September 28 & 29, 2020 | Virtual
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My initial thought was 'what does fast mean?' - was that defined? The term fast is relative; and subjective.
Seemingly the answer would be A - not descriptive of the value, aka, 'fast' is not defined. One could say D (not testable) as a result of A (not descriptive). How do you test if it is fast if fast is not defined?
I agree with Andrew, as in user stories the requirements are to be clarified in detail as possible.If the Product owner had specified the speed criteria like after submitting the required data the page should open in 5 secs.( my projects are web based so this came to my mind)
So the answer is A ....
I too agree with Andrew and Rajesh for option A,
We cannot define fast, there has to be some parameter which could be used for defining the word,
Similar, you cannot define either intensity.
The acceptance criteria should state the range of acceptable values.
I also agree with Andrew, A would drive the value and D would test to ensure A was achieved.
I am looking at Vinod, and it seems that he is in the health care industry. Generally speaking, Andrew is correct, however, I think Vinod, is addressing an environment in which he is dealing with, in defining the term "Not very fast." I could be wrong, but that may explain the nature of question.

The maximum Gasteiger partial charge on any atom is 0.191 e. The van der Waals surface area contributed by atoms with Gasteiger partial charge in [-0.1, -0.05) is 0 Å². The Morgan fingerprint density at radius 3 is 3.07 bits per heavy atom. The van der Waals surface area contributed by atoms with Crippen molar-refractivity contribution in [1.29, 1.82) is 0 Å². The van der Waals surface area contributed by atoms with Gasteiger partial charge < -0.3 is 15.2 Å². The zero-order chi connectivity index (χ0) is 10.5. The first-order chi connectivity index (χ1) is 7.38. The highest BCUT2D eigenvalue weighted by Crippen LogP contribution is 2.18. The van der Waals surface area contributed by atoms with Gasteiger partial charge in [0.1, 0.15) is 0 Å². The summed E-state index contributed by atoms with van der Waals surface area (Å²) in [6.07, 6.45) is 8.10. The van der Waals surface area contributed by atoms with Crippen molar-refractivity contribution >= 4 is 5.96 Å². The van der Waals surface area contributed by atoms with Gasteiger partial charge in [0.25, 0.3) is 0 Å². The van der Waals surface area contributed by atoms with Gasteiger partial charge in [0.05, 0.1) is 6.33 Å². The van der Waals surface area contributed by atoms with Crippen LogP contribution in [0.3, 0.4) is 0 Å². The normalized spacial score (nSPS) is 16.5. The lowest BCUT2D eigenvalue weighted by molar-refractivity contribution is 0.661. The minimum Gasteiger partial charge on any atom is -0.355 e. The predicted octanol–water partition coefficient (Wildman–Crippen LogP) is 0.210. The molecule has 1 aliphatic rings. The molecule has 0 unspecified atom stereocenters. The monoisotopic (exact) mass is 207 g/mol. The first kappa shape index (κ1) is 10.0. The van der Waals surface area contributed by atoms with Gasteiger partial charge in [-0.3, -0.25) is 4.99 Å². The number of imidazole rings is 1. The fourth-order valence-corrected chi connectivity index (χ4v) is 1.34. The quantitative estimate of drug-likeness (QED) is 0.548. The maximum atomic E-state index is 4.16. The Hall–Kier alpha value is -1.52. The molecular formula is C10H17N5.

I have bean heavily involved in product development and management, and I wrote about this topic also.
Still the term "Very Fast" has to be clearly defined. However, as stated by Soali, the acceptance criteria is the reference.
I am in between D & A ... I agree with Andrew.
I agree with Andrew. The answer would be A. A good user story should describe a specific value first. And then, it should be measurable.
I am looking at pure Scrum theory, in Agile Scrum Methodology User Story characteristics are Independent, Negotiable, Valuable, Estimable, Small, Testable (INVEST). So I think D is the right answer here. eg: If user story says 100GBps speed, it's testable, estimable & negotiable too. I agree with "descriptive value" in broader PM point of view.
Personally I would go for A, unclear specification, what is fast for one might be slow for an other. You need a clear spec.
Andrew comment on A and D is excellent
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